Paul McCartney – Tour De Fleurs (Fabulous Four Records FAB4-029/030)


Tour De Fleurs
(Fabulous Four Records FAB4-029/030)

Palais Omnisport De Bercy, Paris, France – October 10th, 1989

Disc 1 (70:12):  Figure Of Eight, Jet, Rough Ride, Got To Get You Into My Life, Band On The Run, Ebony And Ivory, We Got Married, Maybe I’m Amazed, The Long And Winding Road, The Fool On The Hill, Sgt. Pepper’s Lonely Hearts Club Band, Good Day Sunshine, Can’t Buy Me Love, Put It There, Things We Said Today, Eleanor Rigby

Disc 2 (59:24):  This One, My Brave Face, Back In The U.S.S.R., I Saw Her Standing There, Twenty Flight Rock, Coming Up, Let It Be, Ain’t That A Shame, Live And Let Die, Hey Jude, Yesterday, Get Back, Golden Slumbers, Carry That Weight, The End

Flowers In The Dirt, Paul McCartney’s comeback to relevance after the poor reception of Press To Play also lead to his first tour in the decade since the end of Wings.  Starting at the end of September, it would last well into the new year and visit places he had never visited before such as Brazil and Japan.  

But one of the early stops were three nights at the Palais Omnisport De Bercy in Paris, France, on October 9th, October 10th and October 11th.  Tour De Fleurs documents the second of the three nights utilizing a very good audience recording.  Released in 2002, it contains several little cuts between songs, one of which cuts off the “Hello, Goodbye” ending of “Put It There” and one after “Live And Let Die.”

There are also little cuts within some of the songs as if the taper turned his machine off.  They’re not significant but noticeable.

The tape begins right at the beginning of “Figure Of Eight.”  McCartney’s first tour in a decade starts off with songs from the new album instead of older Beatle rockers as in later tours.  It gives the impression that he’s more interested in promoting the new material rather than embarking on a nostalgia trip.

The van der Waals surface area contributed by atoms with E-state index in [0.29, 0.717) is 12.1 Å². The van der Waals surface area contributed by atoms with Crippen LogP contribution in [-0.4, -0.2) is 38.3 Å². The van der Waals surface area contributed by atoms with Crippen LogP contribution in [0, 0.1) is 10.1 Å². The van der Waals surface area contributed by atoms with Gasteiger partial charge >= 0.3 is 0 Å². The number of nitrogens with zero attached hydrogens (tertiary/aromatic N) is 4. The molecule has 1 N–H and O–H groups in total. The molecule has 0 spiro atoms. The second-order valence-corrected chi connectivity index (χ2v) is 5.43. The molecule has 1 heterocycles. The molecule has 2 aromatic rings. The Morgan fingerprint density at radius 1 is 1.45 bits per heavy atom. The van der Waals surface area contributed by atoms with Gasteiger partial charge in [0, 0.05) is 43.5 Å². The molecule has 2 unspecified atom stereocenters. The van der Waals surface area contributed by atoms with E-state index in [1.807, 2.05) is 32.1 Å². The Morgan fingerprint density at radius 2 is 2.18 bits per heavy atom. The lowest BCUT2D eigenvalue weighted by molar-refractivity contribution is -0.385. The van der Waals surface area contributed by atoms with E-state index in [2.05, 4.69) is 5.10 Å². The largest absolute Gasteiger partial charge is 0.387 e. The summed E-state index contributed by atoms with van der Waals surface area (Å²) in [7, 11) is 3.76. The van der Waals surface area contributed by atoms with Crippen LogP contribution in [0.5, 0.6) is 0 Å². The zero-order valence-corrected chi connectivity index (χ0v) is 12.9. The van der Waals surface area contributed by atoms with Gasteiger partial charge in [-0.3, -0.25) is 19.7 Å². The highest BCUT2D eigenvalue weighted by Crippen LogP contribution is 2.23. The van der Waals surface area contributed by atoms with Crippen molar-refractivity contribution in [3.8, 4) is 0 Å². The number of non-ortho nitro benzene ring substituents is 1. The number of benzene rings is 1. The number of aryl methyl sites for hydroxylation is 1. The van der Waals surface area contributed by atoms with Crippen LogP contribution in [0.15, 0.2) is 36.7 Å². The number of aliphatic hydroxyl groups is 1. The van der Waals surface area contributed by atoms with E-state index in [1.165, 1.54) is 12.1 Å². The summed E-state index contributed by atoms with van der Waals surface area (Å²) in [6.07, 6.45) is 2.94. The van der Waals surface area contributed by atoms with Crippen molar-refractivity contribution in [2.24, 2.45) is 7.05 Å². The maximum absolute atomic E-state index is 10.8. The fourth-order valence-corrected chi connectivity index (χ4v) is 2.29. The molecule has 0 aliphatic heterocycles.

“Figure Of Eight” is followed by the Wings classic “Jet” and, after wishing Paris a big “bon soir,” going into another new song “Rough Ride.”  This performance of “Rough Ride” is used on the live album Tripping The Live Fantastic.  Afterwards McCartney speaks in French and jokes “spoken like a true native.”  He then introduces “a song Robbie wrote this morning actually” before the first Beatle song of the night “Got To Get You Into My Life.”  

“Band On The Run” is played unusually early in the set and “Ebony And Ivory” is the only song from his early eighties output (an era which is still unfairly ignored).  The new “We Got Married” forms a nice pair with “Maybe I’m Amazed.”  

McCartney then plays a string of Beatles tunes starting with “The Long And Winding Road.”  He dedicates “Fool On The Hill” to John Lennon whose birthday it was the previous night.  “Sgt Pepper’s Lonely Hearts Club Band” has a long guitar interlude in the middle, an arrangement he’ll use on later tours.  

“This One” and “My Brave Face” are the final new songs in the set.  McCartney makes the decision to include covers in the set.  The first is Eddie Cochrane’s “Twenty Flight Rock.”   Paul encourages the audience to dance to “Coming Up” only if “you got the energy left.”  The horn section and drums play a crazy melody before the disco starts.  

Tweety Bird from the Loony Tunes cartoons can be heard before Paul tells the audience he wants to play Chopin’s Piano Concerto in E Minor.  He plays “Let It Be” instead, a joke he used to play with the audience before “Yesterday” in the seventies.  He speaks about the massive program handed out to audience members for free about the Friends Of The Earth and remains at the piano for the Fats Domino cover “Ain’t That A Shame.”  

“Hey Jude” closes the set and “Yesterday” is the first encore.  Before the finale encores Paul greets Tina Turner in the audience.  The finale from Abbey Road, “Golden Slumbers,” “Carry That Weight” and “The End” are the final songs played that night.  

Tour De Fleurs came out on the minor Fabulous Four Records about the time Macca started his first tour in almost a decade.  It’s a good document from the early days of the Flowers In The Dirt tour and, despite the cuts, is worth having.  

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